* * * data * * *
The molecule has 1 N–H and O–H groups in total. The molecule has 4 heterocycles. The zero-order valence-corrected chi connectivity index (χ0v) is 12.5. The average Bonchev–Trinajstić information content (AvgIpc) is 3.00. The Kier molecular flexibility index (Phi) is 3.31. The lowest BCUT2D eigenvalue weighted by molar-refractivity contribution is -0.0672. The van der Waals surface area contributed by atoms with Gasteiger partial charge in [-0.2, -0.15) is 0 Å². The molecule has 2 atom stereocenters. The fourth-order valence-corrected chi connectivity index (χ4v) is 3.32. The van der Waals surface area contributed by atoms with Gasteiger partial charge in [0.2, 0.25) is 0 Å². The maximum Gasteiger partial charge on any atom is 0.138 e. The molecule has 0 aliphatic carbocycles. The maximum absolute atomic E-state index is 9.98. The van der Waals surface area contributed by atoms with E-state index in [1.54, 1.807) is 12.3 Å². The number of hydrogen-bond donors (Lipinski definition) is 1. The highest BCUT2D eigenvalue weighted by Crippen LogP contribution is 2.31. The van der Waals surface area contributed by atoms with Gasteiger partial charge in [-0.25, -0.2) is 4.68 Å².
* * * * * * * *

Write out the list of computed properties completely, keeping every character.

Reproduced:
The molecule has 1 N–H and O–H groups in total. The molecule has 4 heterocycles. The zero-order valence-corrected chi connectivity index (χ0v) is 12.5. The average Bonchev–Trinajstić information content (AvgIpc) is 3.00. The Kier molecular flexibility index (Phi) is 3.31. The lowest BCUT2D eigenvalue weighted by molar-refractivity contribution is -0.0672. The van der Waals surface area contributed by atoms with Gasteiger partial charge in [-0.2, -0.15) is 0 Å². The molecule has 2 atom stereocenters. The fourth-order valence-corrected chi connectivity index (χ4v) is 3.32. The van der Waals surface area contributed by atoms with Gasteiger partial charge in [0.2, 0.25) is 0 Å². The maximum Gasteiger partial charge on any atom is 0.138 e. The molecule has 0 aliphatic carbocycles. The maximum absolute atomic E-state index is 9.98. The van der Waals surface area contributed by atoms with E-state index in [1.54, 1.807) is 12.3 Å². The number of hydrogen-bond donors (Lipinski definition) is 1. The highest BCUT2D eigenvalue weighted by Crippen LogP contribution is 2.31. The van der Waals surface area contributed by atoms with Gasteiger partial charge in [-0.25, -0.2) is 4.68 Å².